Friday, 18 November 2016

The Mappa Mundi

It's 25th October, just over three weeks ago, and I'm in Hereford. It's only my second visit to this most English of cities, so close to the Welsh Border. I passed through with Mum, Dad and M--- during a Christmas hotel break in 2003, on Boxing Day I think, but we didn't stop. We had to get back for lunch at the hotel. I remembered glimpsing some nice shops and a lot of people, and promised myself a return visit sometime.

Well, it had taken thirteen years, but here I was, on a dull, damp day in 2016. During those years I had learned that Hereford Cathedral had within it the famous Mappa Mundi, the largest still-existing medieval map of the world. 'Mappa Mundi' is of course just Latin for 'The Map of the World'. It was worth driving twenty-odd miles from the caravan to see this seven hundred year old wonder.

As I entered Hereford, I found myself liking the look of the place. It was a smallish city, and seemed notably green and pleasant, even under a grey sky. If it had a drawback it was the road system, which concentrated the traffic from all the main roads entering the city onto an inner-city bypass that was very congested. On the other hand, much of the city centre was pedestrianised, making walking about safe and easy. It was indeed a city that made you want to walk about and explore, but more on that later in this post. I'll cut to the chase, and deal with the main attraction first.

So, having parked Fiona, I had made my way to the Cathedral, and after a look-around inside, had paid the admission to the Mappa Mundi Exhibition, gleefully getting an age concession. When you do this, by the way, you begin by saying 'I'd like a concession, please,' the words 'on account of my being sixty-four' or 'because I'm an Old Age Pensioner' remaining unsaid. I mean, it is always perfectly clear that I'm neither a child nor a student. That said, the man at the desk must have been having a bad day, for he looked sourly at me, and said, 'Student?' 'Well,' I said, 'that wouldn't be impossible, as anyone can be a mature student, can't they?' (You could see that I wasn't going to be the butt of his secret angst) 'But actually,' I continued, 'I'm just an interested tourist on holiday, wanting to look at the Map.' And I could have added, 'So take my money and give me a ticket, and less of your argee-bargee, if you don't mind, or it will be the worse for you.'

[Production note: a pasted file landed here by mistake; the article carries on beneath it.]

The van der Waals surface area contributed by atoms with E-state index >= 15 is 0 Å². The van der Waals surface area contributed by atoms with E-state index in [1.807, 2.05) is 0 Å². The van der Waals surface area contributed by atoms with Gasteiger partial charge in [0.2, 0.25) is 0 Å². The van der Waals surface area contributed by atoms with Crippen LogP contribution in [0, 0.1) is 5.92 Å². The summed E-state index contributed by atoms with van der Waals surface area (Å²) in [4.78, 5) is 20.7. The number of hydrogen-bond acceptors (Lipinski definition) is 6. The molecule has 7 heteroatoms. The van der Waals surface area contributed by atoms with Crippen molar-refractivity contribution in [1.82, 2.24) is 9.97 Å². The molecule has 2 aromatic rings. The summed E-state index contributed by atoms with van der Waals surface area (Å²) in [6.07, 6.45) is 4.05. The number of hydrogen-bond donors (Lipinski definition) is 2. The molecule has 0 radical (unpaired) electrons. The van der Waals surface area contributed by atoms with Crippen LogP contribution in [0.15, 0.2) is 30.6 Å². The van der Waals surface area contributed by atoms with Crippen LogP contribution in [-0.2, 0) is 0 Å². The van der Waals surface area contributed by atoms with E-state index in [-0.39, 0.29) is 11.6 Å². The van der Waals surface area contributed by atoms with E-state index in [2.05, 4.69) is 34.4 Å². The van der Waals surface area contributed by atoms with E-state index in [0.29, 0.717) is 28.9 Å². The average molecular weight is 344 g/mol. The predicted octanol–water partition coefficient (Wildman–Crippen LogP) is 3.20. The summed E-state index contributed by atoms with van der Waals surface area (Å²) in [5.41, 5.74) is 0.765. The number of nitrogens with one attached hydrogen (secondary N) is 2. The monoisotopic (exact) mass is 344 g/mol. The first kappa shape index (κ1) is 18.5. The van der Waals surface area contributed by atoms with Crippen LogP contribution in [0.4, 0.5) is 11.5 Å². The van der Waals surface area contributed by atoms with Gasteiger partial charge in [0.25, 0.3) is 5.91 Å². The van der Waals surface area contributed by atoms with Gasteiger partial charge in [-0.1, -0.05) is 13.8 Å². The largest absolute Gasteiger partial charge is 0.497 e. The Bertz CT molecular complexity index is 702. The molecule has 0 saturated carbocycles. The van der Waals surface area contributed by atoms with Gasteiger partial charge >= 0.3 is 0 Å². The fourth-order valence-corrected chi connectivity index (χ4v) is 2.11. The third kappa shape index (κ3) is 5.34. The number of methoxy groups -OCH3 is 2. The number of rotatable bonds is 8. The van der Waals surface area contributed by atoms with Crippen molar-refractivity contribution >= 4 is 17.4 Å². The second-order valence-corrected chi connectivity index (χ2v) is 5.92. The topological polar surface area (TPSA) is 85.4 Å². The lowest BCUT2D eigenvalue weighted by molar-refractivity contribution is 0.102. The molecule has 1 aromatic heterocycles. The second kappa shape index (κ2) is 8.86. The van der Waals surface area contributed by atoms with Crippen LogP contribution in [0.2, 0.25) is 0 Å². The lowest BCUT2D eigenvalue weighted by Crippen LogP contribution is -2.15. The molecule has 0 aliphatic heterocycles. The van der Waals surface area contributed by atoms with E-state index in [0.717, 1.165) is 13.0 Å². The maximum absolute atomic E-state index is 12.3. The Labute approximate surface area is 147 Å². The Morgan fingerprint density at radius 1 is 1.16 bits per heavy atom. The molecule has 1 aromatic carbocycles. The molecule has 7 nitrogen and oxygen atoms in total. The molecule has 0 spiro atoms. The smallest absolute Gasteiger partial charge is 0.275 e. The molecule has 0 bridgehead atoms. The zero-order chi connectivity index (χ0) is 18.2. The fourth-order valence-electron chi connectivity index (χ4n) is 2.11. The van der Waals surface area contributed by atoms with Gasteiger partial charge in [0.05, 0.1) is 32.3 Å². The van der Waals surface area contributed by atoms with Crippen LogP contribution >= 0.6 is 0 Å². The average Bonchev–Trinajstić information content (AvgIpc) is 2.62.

I think he did realise from my manner that I wasn't just another mindless, dithery old biddy off a coach. He relaxed a bit. In fact, he became quite affable. In the end, we had nearly ten minutes' conversation on various topics, including his elder brother, who made a mysterious living as a wine-taster. I got the impression that this elder brother had somehow managed to swan through life feather-bedded, and that the man before me had not. It was none of my business. Another person arrived to purchase admission and I was able to escape.

The Exhibition was well-presented. They explained the making, purpose and known history of the Map. For instance (click on any of these shots to enlarge it):

The Map was drawn on vellum - calf skin carefully prepared for writing on - and this had texture and crinkles. A technical team had laser-scanned it to produce a 3D model you could touch and feel. I duly ran my fingers over it.

Then into the Map Chamber! There was the Map itself, as seen on TV, together with some other exhibits that were related to it, either directly, or at least coeval with it. First however the Map. It was much as I had expected, amber-coloured with age. It wasn't quite as large as it had seemed on the TV history programmes that I'd watched over the years. You couldn't say it had great visual impact. But closely-approached, there was a lot of fascinating detail to make out. A couple were examining it together, enthralled. I got talking to them, and we bumped into each other several times afterwards in the main part of the Cathedral: